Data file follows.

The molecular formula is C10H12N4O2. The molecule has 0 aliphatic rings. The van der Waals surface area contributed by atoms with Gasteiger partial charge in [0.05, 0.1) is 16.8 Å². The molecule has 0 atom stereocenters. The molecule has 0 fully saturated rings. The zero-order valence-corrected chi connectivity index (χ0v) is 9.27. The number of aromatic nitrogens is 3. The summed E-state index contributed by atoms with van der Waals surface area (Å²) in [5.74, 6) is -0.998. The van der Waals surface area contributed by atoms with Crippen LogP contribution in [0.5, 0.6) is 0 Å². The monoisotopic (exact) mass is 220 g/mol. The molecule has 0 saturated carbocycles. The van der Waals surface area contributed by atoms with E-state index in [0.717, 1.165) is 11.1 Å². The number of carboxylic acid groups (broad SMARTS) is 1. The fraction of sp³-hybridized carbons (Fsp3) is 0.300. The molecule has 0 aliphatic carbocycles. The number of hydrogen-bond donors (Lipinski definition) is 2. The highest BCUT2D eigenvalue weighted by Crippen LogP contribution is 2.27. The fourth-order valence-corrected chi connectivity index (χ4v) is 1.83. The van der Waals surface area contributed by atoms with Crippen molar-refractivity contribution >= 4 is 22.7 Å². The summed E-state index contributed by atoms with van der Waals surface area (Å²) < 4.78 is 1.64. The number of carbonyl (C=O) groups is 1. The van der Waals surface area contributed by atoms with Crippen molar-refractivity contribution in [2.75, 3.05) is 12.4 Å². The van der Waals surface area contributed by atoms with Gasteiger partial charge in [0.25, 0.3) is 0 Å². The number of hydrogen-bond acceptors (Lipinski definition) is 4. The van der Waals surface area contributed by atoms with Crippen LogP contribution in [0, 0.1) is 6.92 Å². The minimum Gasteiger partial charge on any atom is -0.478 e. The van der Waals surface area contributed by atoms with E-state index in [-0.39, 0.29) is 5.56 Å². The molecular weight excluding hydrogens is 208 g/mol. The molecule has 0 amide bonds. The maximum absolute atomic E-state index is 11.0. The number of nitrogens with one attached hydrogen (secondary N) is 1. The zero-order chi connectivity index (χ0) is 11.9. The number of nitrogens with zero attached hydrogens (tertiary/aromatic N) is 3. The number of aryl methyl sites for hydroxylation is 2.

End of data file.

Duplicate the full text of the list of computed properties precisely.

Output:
The molecular formula is C10H12N4O2. The molecule has 0 aliphatic rings. The van der Waals surface area contributed by atoms with Gasteiger partial charge in [0.05, 0.1) is 16.8 Å². The molecule has 0 atom stereocenters. The molecule has 0 fully saturated rings. The zero-order valence-corrected chi connectivity index (χ0v) is 9.27. The number of aromatic nitrogens is 3. The summed E-state index contributed by atoms with van der Waals surface area (Å²) in [5.74, 6) is -0.998. The van der Waals surface area contributed by atoms with Crippen LogP contribution in [0.5, 0.6) is 0 Å². The monoisotopic (exact) mass is 220 g/mol. The molecule has 0 saturated carbocycles. The van der Waals surface area contributed by atoms with E-state index in [0.717, 1.165) is 11.1 Å². The number of carboxylic acid groups (broad SMARTS) is 1. The fraction of sp³-hybridized carbons (Fsp3) is 0.300. The molecule has 0 aliphatic carbocycles. The number of hydrogen-bond donors (Lipinski definition) is 2. The highest BCUT2D eigenvalue weighted by Crippen LogP contribution is 2.27. The fourth-order valence-corrected chi connectivity index (χ4v) is 1.83. The van der Waals surface area contributed by atoms with Crippen molar-refractivity contribution >= 4 is 22.7 Å². The summed E-state index contributed by atoms with van der Waals surface area (Å²) < 4.78 is 1.64. The number of carbonyl (C=O) groups is 1. The van der Waals surface area contributed by atoms with Crippen molar-refractivity contribution in [2.75, 3.05) is 12.4 Å². The van der Waals surface area contributed by atoms with Gasteiger partial charge in [0.25, 0.3) is 0 Å². The number of hydrogen-bond acceptors (Lipinski definition) is 4. The van der Waals surface area contributed by atoms with Crippen LogP contribution in [0, 0.1) is 6.92 Å². The minimum Gasteiger partial charge on any atom is -0.478 e. The van der Waals surface area contributed by atoms with E-state index in [-0.39, 0.29) is 5.56 Å². The molecular weight excluding hydrogens is 208 g/mol. The molecule has 0 amide bonds. The maximum absolute atomic E-state index is 11.0. The number of nitrogens with one attached hydrogen (secondary N) is 1. The zero-order chi connectivity index (χ0) is 11.9. The number of nitrogens with zero attached hydrogens (tertiary/aromatic N) is 3. The number of aryl methyl sites for hydroxylation is 2.